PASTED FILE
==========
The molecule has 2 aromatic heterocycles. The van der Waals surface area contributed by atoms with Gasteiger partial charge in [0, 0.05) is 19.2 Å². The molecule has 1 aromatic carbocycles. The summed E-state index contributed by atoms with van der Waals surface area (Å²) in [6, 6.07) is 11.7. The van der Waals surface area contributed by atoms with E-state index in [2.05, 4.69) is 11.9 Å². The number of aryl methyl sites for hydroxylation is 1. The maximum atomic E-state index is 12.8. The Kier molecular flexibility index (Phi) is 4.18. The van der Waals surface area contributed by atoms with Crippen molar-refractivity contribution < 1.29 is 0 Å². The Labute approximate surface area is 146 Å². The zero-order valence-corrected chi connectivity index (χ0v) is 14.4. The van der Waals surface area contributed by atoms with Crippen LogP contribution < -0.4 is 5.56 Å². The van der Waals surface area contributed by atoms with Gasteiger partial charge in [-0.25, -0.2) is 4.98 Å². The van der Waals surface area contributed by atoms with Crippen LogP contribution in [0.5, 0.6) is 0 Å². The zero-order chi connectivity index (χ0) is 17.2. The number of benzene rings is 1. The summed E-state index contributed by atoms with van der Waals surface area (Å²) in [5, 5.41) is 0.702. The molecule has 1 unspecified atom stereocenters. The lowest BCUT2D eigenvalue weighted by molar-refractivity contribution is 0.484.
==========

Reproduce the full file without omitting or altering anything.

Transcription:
The molecule has 2 aromatic heterocycles. The van der Waals surface area contributed by atoms with Gasteiger partial charge in [0, 0.05) is 19.2 Å². The molecule has 1 aromatic carbocycles. The summed E-state index contributed by atoms with van der Waals surface area (Å²) in [6, 6.07) is 11.7. The van der Waals surface area contributed by atoms with E-state index in [2.05, 4.69) is 11.9 Å². The number of aryl methyl sites for hydroxylation is 1. The maximum atomic E-state index is 12.8. The Kier molecular flexibility index (Phi) is 4.18. The van der Waals surface area contributed by atoms with Crippen molar-refractivity contribution < 1.29 is 0 Å². The Labute approximate surface area is 146 Å². The zero-order valence-corrected chi connectivity index (χ0v) is 14.4. The van der Waals surface area contributed by atoms with Crippen LogP contribution < -0.4 is 5.56 Å². The van der Waals surface area contributed by atoms with Gasteiger partial charge in [-0.25, -0.2) is 4.98 Å². The van der Waals surface area contributed by atoms with Crippen LogP contribution in [0.5, 0.6) is 0 Å². The zero-order chi connectivity index (χ0) is 17.2. The number of benzene rings is 1. The summed E-state index contributed by atoms with van der Waals surface area (Å²) in [5, 5.41) is 0.702. The molecule has 1 unspecified atom stereocenters. The lowest BCUT2D eigenvalue weighted by molar-refractivity contribution is 0.484.